Responsible and cautious approach

Reports on page 12, in last week’s County Times, assume that Horsham District Council has neglected the fact that new homes will be built beyond 2012, but those assumptions are wrong. I can confirm that HDC’s financial projections do include an allowance for homes that might be built, in the years ahead.

Of course we know that the number of new homes built in Horsham district is likely to increase significantly (from under 250pa, being the average over the past five years) but we can’t be confident on the levels that will be sustained for the next four to five years, or whether the downward spiral in Government Formula Grant will continue.

Despite efforts to explain how we treat New Homes Bonus on numerous occasions including an interview with a WSCT reporter, your coverage has missed the point and has misled readers.

Whilst we did not build additional NHB for 2014-15 and 2015-16 into our revenue projections, the potential NHB was included when we calculated our reserves. We made that decision, i) because we didn’t want to rely on income that we are not able to control, ii) because the relationship between NHB and formula grant in future years, is not clear, and iii) because we hope at some stage to be able to return some NHB to the community

The comments, by councillor Holmes, suggest that HDC is being unduly pessimistic in its financial projections. Unfortunately his optimism is not supported by experience. Government funding to HDC, like all other local authorities, has been relentlessly reduced in real terms since the recession began.

At last week’s council meeting, I drew attention to the fact that the UK’s GDP is substantially lower than at the start of the recession and that it will be some years before the private sector is again big enough to support the (slimmed down) public sector.

Not only will GDP fail to get back to 2007 levels for many years, but the UK has to pay back national debt, which is currently over £1 trillion (around nine per cent of GDP) and is expected to soar to around £1.6 trillion by 2016.

The fact is that the Government’s cupboard is bare and in the circumstances, it would be naïve to rely on net Government funding to recover, or even flatten out, in the next two to three years.

The Government is also transferring financial risk to local authorities, by replacing half of their council tax revenue with Business Rate income, making HDC vulnerable to the failure of businesses in the district. Clearly HDC must keep enough in reserve to cover that additional risk.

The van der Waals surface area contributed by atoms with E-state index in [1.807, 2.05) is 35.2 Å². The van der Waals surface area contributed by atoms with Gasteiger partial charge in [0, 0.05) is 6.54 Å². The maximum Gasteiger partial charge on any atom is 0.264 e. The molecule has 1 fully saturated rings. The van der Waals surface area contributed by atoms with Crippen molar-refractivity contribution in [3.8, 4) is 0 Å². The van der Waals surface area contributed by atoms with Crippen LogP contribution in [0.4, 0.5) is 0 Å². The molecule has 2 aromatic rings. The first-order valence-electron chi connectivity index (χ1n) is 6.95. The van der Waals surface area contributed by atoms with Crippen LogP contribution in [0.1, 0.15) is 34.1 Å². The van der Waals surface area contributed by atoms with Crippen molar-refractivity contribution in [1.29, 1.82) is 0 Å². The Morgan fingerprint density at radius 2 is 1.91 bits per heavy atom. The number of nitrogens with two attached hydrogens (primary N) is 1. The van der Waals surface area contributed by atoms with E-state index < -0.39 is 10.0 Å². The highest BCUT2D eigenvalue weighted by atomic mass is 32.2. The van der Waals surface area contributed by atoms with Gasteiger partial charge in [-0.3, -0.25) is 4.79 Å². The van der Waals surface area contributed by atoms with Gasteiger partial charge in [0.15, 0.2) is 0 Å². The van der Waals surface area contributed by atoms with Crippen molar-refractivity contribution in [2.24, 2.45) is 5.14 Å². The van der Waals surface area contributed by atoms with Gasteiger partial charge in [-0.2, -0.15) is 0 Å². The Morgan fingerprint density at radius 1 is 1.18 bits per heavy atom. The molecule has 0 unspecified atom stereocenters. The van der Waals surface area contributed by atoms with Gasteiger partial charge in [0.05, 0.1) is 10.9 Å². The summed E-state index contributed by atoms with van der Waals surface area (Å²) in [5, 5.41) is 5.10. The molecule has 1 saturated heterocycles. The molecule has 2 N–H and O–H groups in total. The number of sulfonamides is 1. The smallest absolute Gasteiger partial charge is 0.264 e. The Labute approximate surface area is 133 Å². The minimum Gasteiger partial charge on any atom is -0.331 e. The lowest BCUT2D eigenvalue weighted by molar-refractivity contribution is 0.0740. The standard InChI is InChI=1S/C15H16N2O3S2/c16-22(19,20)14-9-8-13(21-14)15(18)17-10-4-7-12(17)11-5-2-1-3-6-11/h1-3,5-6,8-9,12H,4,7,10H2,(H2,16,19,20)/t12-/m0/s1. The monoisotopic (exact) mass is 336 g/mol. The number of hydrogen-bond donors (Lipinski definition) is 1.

Through the localisation of council tax benefits, the money that HDC previously received from council tax payments is also being reduced and the council will have to find ways to make up the difference.

Whilst the Council Tax Freeze Grant and New Homes Bonus may be seen as new money provided by the Government it has not offset the loss in formula grant.

The Government badged New Homes Bonus as additional money to help fund infrastructure needed for the development of new homes. The council took NHB that it received in 2011-12 and 2012-13, to reserves and did not treat it as a replacement for formula grant.

However, it is now clear that funds received from formula grant will be reduced in future years to pay for the New Homes Bonus and the council has included the NHB it expects to receive in 2013-14 to revenue, to compensate for that. Even with the inclusion of NHB and Council Tax Freeze Grant, it is expected that overall funding from Government will reduce year on year in keeping with Government projections.

Anyone who expected the New Home Bonus to compensate for loss in Formula grant will by now have been thoroughly disillusioned, noting that the Council Tax Freeze bonus will also fall from £203,000 to around £75,000 in 2013-14. It should be noted that the Freeze Grant received is not a year on year increase in funding but is compensation to HDC, for not increasing council tax.

Furthermore, the potential to obtain capital receipts, from development opportunities, is falling away and HDC has to find capital that it didn’t previously have to fund from revenue.

Unlike councillor Holmes, we do not have the luxury of being able to speculate and residents will not be surprised that we are taking a responsible and cautious approach, in the face of the worst recession in living memory, a recession that is not over yet.

HDC has already cut its costs by several million pounds per annum and has over 100 fewer staff than at the start of the recession. That was achieved by excellent teamwork between members and officers, whose productivity has increased significantly andd we should thank them for their continuing dedication.

Not only has productivity increased, but we have sustained discretionary services, such as ASB management, over £250k pa in funding of voluntary organisations, whilst facilitating the transfer of youth provision from WSCC to the parishes.

If as expected, Government funding does not improve, then we will need room to manoeuvre, so that we can continue to maintain such services, by minimising costs and increasing income.

We will make the best of the hand that has been dealt us, so that we can sustain our record of having one of the best and safest places in the UK, in which to live. We will not take irresponsible risks with that heritage.


(Con, Chanctonbury), cabinet member for finance and performance, Horsham District Coiuncil